And in urging citizens' contribution of hard work to their socialist society, the ninth thesis reads, ''Luther gave a many-sided impetus for the development of a social ethic serving men. He communicated to many generations the commitment to duty to one's neighbor, the encouragement to creative, meaningful work, the rejection of misuse of human work for profit, protection of the family , and respect for diligence, hard work, fulfillment of duty, and thrift as essential virtues.''

In the theses, as West German observer Rudolf von Thadden pointed out in the Frankfurter Allgemeine newspaper, there is no reference whatsoever to that other Protestant tradition of immanent social criticism.

West German (and other) Protestants have their own problems in confronting Luther five centuries later. As a historical issue, how can any Protestant today justify, for instance, Luther's savage counsel to his prince to slay the rebel peasants like beasts? All the peasants wanted, after all, was the logical implementation of Luther's rejection of hierarchy, in the establishment of congregational churches and elected pastors.

On this issue modern Western sympathies, too, incline not toward Luther, but toward Thomas Muntzer, the supporter of the peasants whom the East Germans used to praise as the real hero of the Reformation's ''early bourgeois revolution.''

Instead of the democratically inclined church the peasants longed for, they got from Luther a state church that repeated some of the very intolerance of the Roman Catholic hierarchy - and that even enabled a stronger state to arise. Instead of getting an end to orthodoxy, the peasants got a new orthodoxy, as the persecuted Anabaptists and Zwinglians would discover in Wittenberg. Instead of getting a church that withdrew itself from politics, they again got - despite all of Luther's teaching about the two kingdoms - a church embroiled in politics.

Was the real Luther, then, the man who cleansed a corrupt and cynical church and liberated the individual to find his own relation to God? The mighty wrestler whose agonized, importunate prayers won through to a new/old revelation of Christianity? The early Luther of 1523 who regarded Jews as ''our blood relatives, cousins and brothers of our Lord''? The pioneer who guided Northern Europe out of exterior religiosity and ritual to an inner spiritual renewal based on reason rather than emotion? The stimulator, eventually, of such diverse developments as pietism, the enlightenment, 19th-century German ''cultural Protestantism,'' secular Marxist and other utopias, and scientific curiosity? Or was the real Luther the publicist who wrote ''against the robbing and murderous gangs of peasants'' and formulated a new/old divine justification for temporal authority? The religious tyrant who forbade his followers to share their bread with anyone who did not accept his catechism? The Luther of the 1540 s who branded the Jews as ritual murderers and parasites who should be driven out, and whose synagogues should be burned?

How can one square Luther's contradictory strains of wrath vs. reconciliation , his belief in conscience vs. proselytizing through legal compulsion and even violence, his rebellion as a monk vs. organizational rigidity as a church father?How does one dispose not only of the Nazi exploitation of Luther's anti-Semitic tirades, but also of the whole nationalist encrustation that late 19th-century Germany laid on Luther? Or (more remotely) the whole aura of German separation from the Western world that such nationalism saw in Luther's break with Rome?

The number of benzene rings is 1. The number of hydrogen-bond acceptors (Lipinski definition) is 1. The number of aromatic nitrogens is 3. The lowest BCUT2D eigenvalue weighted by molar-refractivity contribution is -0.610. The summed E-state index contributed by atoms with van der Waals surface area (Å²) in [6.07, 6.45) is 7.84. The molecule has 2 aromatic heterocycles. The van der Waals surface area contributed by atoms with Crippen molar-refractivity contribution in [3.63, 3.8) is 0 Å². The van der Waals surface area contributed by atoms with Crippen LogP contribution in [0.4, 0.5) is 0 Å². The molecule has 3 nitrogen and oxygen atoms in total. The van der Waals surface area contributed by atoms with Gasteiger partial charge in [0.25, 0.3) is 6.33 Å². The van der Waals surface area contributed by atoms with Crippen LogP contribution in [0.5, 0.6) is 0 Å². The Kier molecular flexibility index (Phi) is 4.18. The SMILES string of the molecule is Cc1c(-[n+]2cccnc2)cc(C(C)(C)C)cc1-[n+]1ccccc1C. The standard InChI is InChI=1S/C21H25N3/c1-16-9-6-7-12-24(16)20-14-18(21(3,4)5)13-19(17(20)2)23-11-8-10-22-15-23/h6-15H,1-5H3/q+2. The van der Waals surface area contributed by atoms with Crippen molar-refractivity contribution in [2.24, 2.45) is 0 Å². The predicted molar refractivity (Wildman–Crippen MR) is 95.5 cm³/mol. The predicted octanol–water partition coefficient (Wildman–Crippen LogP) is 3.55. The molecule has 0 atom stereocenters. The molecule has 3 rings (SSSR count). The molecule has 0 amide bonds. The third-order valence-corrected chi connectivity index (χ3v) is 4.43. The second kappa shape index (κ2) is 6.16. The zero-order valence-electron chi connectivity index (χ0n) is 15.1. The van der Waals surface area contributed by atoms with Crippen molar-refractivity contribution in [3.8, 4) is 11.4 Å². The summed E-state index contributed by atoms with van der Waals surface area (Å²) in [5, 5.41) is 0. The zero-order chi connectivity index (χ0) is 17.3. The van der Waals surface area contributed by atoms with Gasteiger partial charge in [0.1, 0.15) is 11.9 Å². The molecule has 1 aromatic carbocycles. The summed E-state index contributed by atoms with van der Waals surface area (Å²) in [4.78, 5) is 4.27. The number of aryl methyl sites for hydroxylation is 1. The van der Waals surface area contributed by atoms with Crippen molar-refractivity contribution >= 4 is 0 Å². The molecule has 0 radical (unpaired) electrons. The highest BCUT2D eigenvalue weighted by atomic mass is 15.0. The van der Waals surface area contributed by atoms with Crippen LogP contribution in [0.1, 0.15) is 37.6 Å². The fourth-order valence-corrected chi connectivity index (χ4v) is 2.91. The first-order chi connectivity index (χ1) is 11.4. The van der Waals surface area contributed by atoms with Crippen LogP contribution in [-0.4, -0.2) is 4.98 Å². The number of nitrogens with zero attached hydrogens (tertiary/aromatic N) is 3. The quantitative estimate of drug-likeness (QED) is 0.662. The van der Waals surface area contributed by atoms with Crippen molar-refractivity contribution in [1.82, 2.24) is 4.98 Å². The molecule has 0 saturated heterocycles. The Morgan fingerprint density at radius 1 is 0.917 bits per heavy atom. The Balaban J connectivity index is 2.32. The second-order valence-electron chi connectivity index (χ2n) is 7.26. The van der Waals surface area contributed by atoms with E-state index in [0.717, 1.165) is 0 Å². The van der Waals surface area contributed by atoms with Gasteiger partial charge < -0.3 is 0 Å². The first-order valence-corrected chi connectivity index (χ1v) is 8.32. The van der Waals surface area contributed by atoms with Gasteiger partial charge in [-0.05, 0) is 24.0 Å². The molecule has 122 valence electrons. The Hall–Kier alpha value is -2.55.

Conversely, how does one dispose of the tendency to view Luther in hindsight as an inexorable forerunner of Hitler? And how does one evaluate a figure who has been so idolized (in the West) or demonized (in East Germany, before recent historical reinterpretation; and in the West, in the revisionist backlash to Luther hagiography)?

Amid all the controversy, what must remain undisputed are Luther's irrevocable breakup of medieval unity and his ushering in of the modern pluralistic world; his magnificent translation of the Bible that laid the basis both for today's Protestant worship and today's German language; his reform of children's education; and the glorious sacred music that the Reformation inspired.

Without Luther it is impossible to conceive of Bach or even Goethe. Without ''Ein' Feste Burg ist Unser Gott'' (''A Mighty Fortress is Our God''), it is hard to conceive of modern Protestant hymnody. Without Wittenberg, it is difficult to conceive of the primacy of individual conscience and one's direct relation to God that would be the cornerstone of all Protestant faith long after Luther's church had multiplied into a myriad of denominations.

In the end the real Luther is best sought not in the earthshaking changes he brought to the Western world, nor in the 500th-anniversary commemorations this year, nor in the grand bronze doors of the Schlosskirche.

His heritage is best symbolized perhaps by the modest handwritten notice near the bronze doors reading ''divine service of the Schlosskirche congregation Sundays at 9:30'' - and in the quiet reading by the Christian of his own Bible at home.